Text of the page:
25 October 2013

whaling oops

So...perhaps there's something about October, much as I claim it as Blog Month's rightful calendrical home, that makes it difficult for me to make good on the project's greatest challenge. Perhaps being cloistered in a big kid art school dorm, confined to the same 2 minute walks between front door, practice room, and library, actually presented a more manageable scenario for daily blogging than the life of a freelance musician or transitioning recent graduate. Whatev. This year in particular, if it's not already obvious, has seen the conceit of daily blogging more or less dispensed with anyway in favor of the mere illusion of it. In other words, I work on these things in large chunks and well ahead of time, then clean them up in a flash of light on days when I have nothing better to say and before dumping them on you'all. Today, though, in place of yesterday, I will write off the cuff.

Last night I went to the Blue Whale to hear the Mark Dresser Quintet. The leader likely needs no introduction, but the band might, and you'll be pleased to make their acquaintance.

Saxophonist Ben Schachter emailed me a few years ago after finding his way to my website while searching for jazz tuba players. This was my first chance to hear him play live. He is a burning player with a striking tone, bright but warm and filling the room at every dynamic.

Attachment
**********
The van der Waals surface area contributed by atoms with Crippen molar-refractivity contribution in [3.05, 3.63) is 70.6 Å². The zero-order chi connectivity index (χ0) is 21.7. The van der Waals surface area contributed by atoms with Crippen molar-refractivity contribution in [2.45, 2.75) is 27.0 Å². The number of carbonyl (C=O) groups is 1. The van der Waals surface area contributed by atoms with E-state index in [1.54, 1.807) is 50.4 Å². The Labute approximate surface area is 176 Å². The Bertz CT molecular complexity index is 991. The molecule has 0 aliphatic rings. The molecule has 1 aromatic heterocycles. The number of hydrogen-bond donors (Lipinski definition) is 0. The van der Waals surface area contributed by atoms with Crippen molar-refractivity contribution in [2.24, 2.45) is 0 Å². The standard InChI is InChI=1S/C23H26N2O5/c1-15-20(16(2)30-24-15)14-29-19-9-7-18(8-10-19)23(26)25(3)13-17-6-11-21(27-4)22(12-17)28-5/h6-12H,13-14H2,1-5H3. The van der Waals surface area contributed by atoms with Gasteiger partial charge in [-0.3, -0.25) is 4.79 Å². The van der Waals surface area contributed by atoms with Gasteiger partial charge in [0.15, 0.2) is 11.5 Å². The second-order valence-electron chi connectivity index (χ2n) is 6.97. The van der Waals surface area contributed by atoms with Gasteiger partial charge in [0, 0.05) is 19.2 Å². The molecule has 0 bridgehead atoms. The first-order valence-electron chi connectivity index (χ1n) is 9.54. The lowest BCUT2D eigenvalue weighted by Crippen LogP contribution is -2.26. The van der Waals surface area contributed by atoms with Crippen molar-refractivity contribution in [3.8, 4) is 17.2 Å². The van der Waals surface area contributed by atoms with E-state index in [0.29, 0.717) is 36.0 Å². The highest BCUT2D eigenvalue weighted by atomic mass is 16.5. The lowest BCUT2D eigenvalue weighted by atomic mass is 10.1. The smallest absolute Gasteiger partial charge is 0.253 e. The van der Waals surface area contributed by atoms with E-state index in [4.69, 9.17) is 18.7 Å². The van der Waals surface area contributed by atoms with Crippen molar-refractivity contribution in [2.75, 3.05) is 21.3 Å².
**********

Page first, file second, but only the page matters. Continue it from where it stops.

I first made the acquaintance of trombonist Michael Dessen at the Jazz Composers Orchestra Institute last year. I've since heard him at the Whale a couple of times. Crazy chops; a rare ability and willingness, for someone with such a strong, bright sound (he and Ben make for quite a tonally unified front line) to alter his tone with varying degrees of airiness; and he plays with an F attachment, which I wish more trombonists would consider in this kind of setting (truthfully we all know why they don't; Michael has the chops, though).

I have heard pianist Joshua White many times at the Whale. Do not miss the chance to hear him if he ever comes to your area. Trust me. Until now, I'd heard him only on standard material and in the company of peers, but he didn't miss a beat here either. It's kind of scary.

Drummer Kjell Nordeson, native of Sweden and current student in the Integrative Studies program at UCSD, tied the whole thing together beautifully. Dresser's music has more than its fair share of twists and turns, including metric modulations, and in these hands they were always musically effective. There was swinging, there was burning, there was math, and there was freedom.

To summarize, can't really overstate how nice it is to have music of this quality happening locally, affordably, and most of all, frequently. I'm more excited about live music than I've been in a long time. So I'm going back tonight. Catch you'all on the other side of that.

No comments: